*"Fortune favors the bold"*

*-Latin proverb*

A CD at a bank is the quintessential risk-free investment. You give your money to the bank, and the bank guarantees that they will give you your money back with interest at some future point in time. Even if the bank goes out of business, the Federal Deposit Insurance Corporation (i.e. the U.S. Government) will guarantee that you get your money. The only way that you will not get your money is if society as we know it collapses.

[Astute readers might argue that there is risk because if interest rates rise before the CD comes due, you will miss out on the opportunity to invest your money at the higher rate. This is very true. However, when I use the term risk, what I mean is that there is no variation in the amount of money that you will get in the end. If you invest $100, and the CD rate is 2%, you will get $102 99.99999% of the time.]

Let's assume that the one year rate for your CD is 2%. Now let's assume that somebody comes along and offers you the following deal. You give him $100 at the beginning of the year. Then at the end of the year, he flips a coin. If it comes up heads, he will give you 2% interest or $102; however, if it comes up tails, he will take all of your money. Will you take this deal?

Until you are totally insane, you would never take this deal. Why not? Because you can get the same $102 by investing in a risk-free CD. Why would you take a chance at losing your $100 just for the opportunity to get the same $102 that you could get from a CD?

Now let's say the person amends the deal. You still lose all of your money if the coin comes up tails, but if it comes up heads you will double your money and get back $200. Do you take this deal? Because the payoff is much higher, you just might take it. Yes, there is a chance that you will end up with $0. On the other hand, if you are fortunate, you will end up with a much bigger payoff than if you put your money in a CD.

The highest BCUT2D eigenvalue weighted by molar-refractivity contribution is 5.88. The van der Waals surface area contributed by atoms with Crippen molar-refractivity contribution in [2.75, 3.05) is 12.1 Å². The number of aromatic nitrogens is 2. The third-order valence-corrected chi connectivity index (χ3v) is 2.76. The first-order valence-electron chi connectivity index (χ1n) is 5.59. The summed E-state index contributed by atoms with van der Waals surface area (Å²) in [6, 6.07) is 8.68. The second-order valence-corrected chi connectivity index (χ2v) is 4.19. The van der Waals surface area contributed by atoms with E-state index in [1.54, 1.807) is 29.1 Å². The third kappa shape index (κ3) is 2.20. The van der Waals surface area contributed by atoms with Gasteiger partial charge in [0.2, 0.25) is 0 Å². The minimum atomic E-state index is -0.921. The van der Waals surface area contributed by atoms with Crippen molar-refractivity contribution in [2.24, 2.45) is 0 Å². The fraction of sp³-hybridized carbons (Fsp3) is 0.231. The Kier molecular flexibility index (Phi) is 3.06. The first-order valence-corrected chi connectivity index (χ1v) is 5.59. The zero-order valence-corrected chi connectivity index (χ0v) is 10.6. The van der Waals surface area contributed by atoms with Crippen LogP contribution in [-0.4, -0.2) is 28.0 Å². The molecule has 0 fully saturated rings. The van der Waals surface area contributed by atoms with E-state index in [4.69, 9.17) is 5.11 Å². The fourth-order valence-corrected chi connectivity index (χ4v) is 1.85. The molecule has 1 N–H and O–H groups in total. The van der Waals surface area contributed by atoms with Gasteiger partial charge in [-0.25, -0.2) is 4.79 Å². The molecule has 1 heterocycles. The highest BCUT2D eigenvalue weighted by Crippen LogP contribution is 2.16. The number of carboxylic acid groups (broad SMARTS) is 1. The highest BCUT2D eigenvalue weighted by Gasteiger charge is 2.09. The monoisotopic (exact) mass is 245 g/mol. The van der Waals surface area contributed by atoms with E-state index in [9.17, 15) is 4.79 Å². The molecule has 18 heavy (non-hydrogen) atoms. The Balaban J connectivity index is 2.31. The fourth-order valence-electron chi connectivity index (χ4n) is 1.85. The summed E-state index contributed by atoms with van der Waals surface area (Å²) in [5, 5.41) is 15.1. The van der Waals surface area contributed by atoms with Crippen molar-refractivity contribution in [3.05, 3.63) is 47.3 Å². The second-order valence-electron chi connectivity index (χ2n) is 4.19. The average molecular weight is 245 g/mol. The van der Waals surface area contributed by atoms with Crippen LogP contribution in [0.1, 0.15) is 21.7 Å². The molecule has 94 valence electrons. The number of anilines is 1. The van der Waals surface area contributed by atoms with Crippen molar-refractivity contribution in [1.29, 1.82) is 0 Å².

Which is the better option? It all comes down to your risk tolerance. If you are counting on that money for something, you might not want to take the risk despite the possible rewards. However, if you are willing to take a chance, it just might pay off. The point here is that in order to get you to take that additional risk, the person offering the deal needs to make the payoff higher than what you could get if you took no risk.

This rule can be summed up as follows:

The greater the risk, the greater the possible reward needs to be.

This is illustrated graphically below:

Risk vs Expected Reward |

The left end of the line shows the expected reward when there is no risk. As you move right along the line, you will see that the risk is increasing, but the expected reward is increasing as well. This relationship forms the basis for all investing decisions. An investment needs to compensate you for any additional risk. If it does not, then don't invest!

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